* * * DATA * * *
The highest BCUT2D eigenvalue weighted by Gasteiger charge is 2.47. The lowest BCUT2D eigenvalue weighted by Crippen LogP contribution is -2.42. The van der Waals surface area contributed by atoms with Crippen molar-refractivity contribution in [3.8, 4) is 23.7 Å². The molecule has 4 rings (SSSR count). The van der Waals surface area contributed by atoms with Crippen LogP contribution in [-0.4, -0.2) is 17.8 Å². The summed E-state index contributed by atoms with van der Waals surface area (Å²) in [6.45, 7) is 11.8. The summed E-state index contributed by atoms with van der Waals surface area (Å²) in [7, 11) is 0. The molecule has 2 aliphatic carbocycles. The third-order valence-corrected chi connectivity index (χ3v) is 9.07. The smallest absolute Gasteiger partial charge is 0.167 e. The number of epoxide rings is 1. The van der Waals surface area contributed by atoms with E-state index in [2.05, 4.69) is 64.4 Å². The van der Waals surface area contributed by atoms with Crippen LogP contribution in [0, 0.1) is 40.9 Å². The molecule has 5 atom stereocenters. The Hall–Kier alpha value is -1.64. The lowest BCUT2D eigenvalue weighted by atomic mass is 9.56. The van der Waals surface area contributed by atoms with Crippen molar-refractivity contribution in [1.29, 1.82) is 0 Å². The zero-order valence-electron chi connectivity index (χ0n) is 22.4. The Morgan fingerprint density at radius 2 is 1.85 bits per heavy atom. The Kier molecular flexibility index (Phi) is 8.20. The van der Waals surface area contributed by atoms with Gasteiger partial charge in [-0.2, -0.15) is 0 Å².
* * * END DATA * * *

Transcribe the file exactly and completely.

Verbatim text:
The highest BCUT2D eigenvalue weighted by Gasteiger charge is 2.47. The lowest BCUT2D eigenvalue weighted by Crippen LogP contribution is -2.42. The van der Waals surface area contributed by atoms with Crippen molar-refractivity contribution in [3.8, 4) is 23.7 Å². The molecule has 4 rings (SSSR count). The van der Waals surface area contributed by atoms with Crippen LogP contribution in [-0.4, -0.2) is 17.8 Å². The summed E-state index contributed by atoms with van der Waals surface area (Å²) in [6.45, 7) is 11.8. The summed E-state index contributed by atoms with van der Waals surface area (Å²) in [7, 11) is 0. The molecule has 2 aliphatic carbocycles. The third-order valence-corrected chi connectivity index (χ3v) is 9.07. The smallest absolute Gasteiger partial charge is 0.167 e. The number of epoxide rings is 1. The van der Waals surface area contributed by atoms with E-state index in [2.05, 4.69) is 64.4 Å². The van der Waals surface area contributed by atoms with Crippen LogP contribution in [0, 0.1) is 40.9 Å². The molecule has 5 atom stereocenters. The Hall–Kier alpha value is -1.64. The lowest BCUT2D eigenvalue weighted by atomic mass is 9.56. The van der Waals surface area contributed by atoms with Crippen molar-refractivity contribution in [1.29, 1.82) is 0 Å². The zero-order valence-electron chi connectivity index (χ0n) is 22.4. The Morgan fingerprint density at radius 2 is 1.85 bits per heavy atom. The Kier molecular flexibility index (Phi) is 8.20. The van der Waals surface area contributed by atoms with Gasteiger partial charge in [-0.2, -0.15) is 0 Å².